Traditional knowledge generally refers to the collective knowledge inherent to a particular culture or religion, such as Ayurvedic remedies. The phrase “traditional knowledge” covers a wide gamut from scientific knowledge to cultural expression.

The World Intellectual Property Organization (WIPO) classifies dance under traditional cultural expressions. “Traditional cultural expressions” or “expressions of folklore” are any forms, tangible and intangible, in which traditional culture and knowledge are expressed, appear or are manifested and comprise the following forms of expressions or combinations thereof:

  1. Verbal expressions such as: stories, epics, legends, poetry, riddles and other narratives – words, signs, names and symbols.
  2. Musical expressions such as songs and instrumentals.
  3. Expressions by action such as dances, plays, ceremonies, rituals and other performances, whether or not reduced to a material form.

There is a distinction that can be drawn between traditional knowledge and expressions that have entered public domain by having the term of copyright lapse. Classifying something as “traditional knowledge” is not a function of having a history throughout the twentieth century – such as filmy dance moves – which is ultimately only a few generations old in comparison to the other forms, and more importantly, developed at a time when copyright jurisprudence had already evolved as a legal concept.

Traditional cultural expressions pose a problem for copyright because copyright is built on the idea of the sole author, on ideas of originality and individual ownership. Traditional cultural expression is marked by a more fluid idea of originality and is generally marked by a collective rather individual ownership.

Traditional dances have been used by film makers on more than one occasion with or without acknowledgements. The acknowledgements appear in different ways in the film credits and/or on the albums. Here are some samples:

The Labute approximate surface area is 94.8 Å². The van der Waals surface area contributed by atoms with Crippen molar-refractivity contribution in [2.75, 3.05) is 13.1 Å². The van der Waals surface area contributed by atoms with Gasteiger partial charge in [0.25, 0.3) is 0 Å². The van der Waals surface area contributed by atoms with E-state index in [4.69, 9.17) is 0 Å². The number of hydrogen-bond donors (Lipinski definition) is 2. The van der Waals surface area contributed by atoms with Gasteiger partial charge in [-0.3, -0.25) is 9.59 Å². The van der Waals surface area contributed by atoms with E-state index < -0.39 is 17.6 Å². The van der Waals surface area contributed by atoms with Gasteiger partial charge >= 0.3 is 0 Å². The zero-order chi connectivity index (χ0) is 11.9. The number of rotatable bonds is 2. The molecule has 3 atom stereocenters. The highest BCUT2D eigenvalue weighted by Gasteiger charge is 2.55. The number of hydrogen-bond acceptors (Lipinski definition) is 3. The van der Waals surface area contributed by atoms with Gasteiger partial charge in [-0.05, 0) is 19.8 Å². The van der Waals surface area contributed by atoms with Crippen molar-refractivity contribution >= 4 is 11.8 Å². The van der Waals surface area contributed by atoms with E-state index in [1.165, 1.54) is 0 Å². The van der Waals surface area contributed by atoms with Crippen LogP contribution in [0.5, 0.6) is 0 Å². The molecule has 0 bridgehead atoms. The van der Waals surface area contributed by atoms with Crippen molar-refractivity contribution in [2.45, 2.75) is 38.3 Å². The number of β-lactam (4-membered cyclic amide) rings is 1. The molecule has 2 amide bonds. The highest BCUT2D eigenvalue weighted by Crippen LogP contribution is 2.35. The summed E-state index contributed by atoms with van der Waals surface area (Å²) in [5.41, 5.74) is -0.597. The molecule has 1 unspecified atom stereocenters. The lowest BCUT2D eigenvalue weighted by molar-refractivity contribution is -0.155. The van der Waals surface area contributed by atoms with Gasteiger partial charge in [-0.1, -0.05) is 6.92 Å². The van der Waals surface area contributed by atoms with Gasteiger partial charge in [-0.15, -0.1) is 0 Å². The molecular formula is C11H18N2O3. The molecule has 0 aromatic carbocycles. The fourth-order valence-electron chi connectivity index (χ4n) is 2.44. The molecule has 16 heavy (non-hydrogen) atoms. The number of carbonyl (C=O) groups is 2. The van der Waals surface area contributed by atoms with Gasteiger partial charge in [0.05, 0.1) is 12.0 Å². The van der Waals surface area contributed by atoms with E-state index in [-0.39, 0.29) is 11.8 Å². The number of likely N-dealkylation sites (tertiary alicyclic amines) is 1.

Samples Example

  • Nagada Sang Dhol – Traditional Raas-Garba in Ram Leela
  • Karishma Kapoor performing Kathak in the movie Jeet (1996)
  • Surr Mere Ang Main Basse Hain – Mission 369 was performed through Bharatnatyam

What are my responsibilities if I want to use traditional knowledge? How do we acknowledge and who do we offer payment to in case of the use of traditional knowledge?

This is an area that has been the cause of some concern for many people. On one hand, number of researchers have demonstrated how the interaction between folk dance forms and film forms has always existed in India to the mutual enrichment of both forms. And yet at the same time, when dances adopted by the Hindi Film Industry are folk/traditional in nature, rarely are the folk dancers compensated. It is difficult to apply the traditional copyright norms in cases like these since it is almost impossible to identify a single author, since these are forms that have travelled across regions, time, cultures and languages. There are similarly other areas where such questions have been posed, for instance the use of traditional bio-genetic knowledge in the use of modern pharmaceutical industries and for bio-technology. In these areas, there are now established norms of benefit sharing, and what is urgently required is the development of norms that allow for such uses.

A tricky issue that has plagued the relationship between traditional knowledge and intellectual property globally is the fact that there is a danger of trying to fit traditional knowledge within the parameters of how modern intellectual property understands the idea of knowledge and culture and there is always a risk of converting cultural expressions into commodities and property. This is an important area of future research and strategizing and perhaps this conversation could be the starting point for us to deliberate some of these difficult issues.

We perhaps need to begin with the premise that there may be dancers who want to use folk dance in an ethical and responsible manner and then work out a set of guidelines or best practices to deal with issues of credit and royalty payment.

As a dancer do I have to patent my choreographed moves that I may have created? How different is that from registering copyright?

A patent cannot be granted for a dance move. Therefore, the only protection to such a creation is copyright, whether registered or not.

How does the idea-expression dichotomy work in choreography?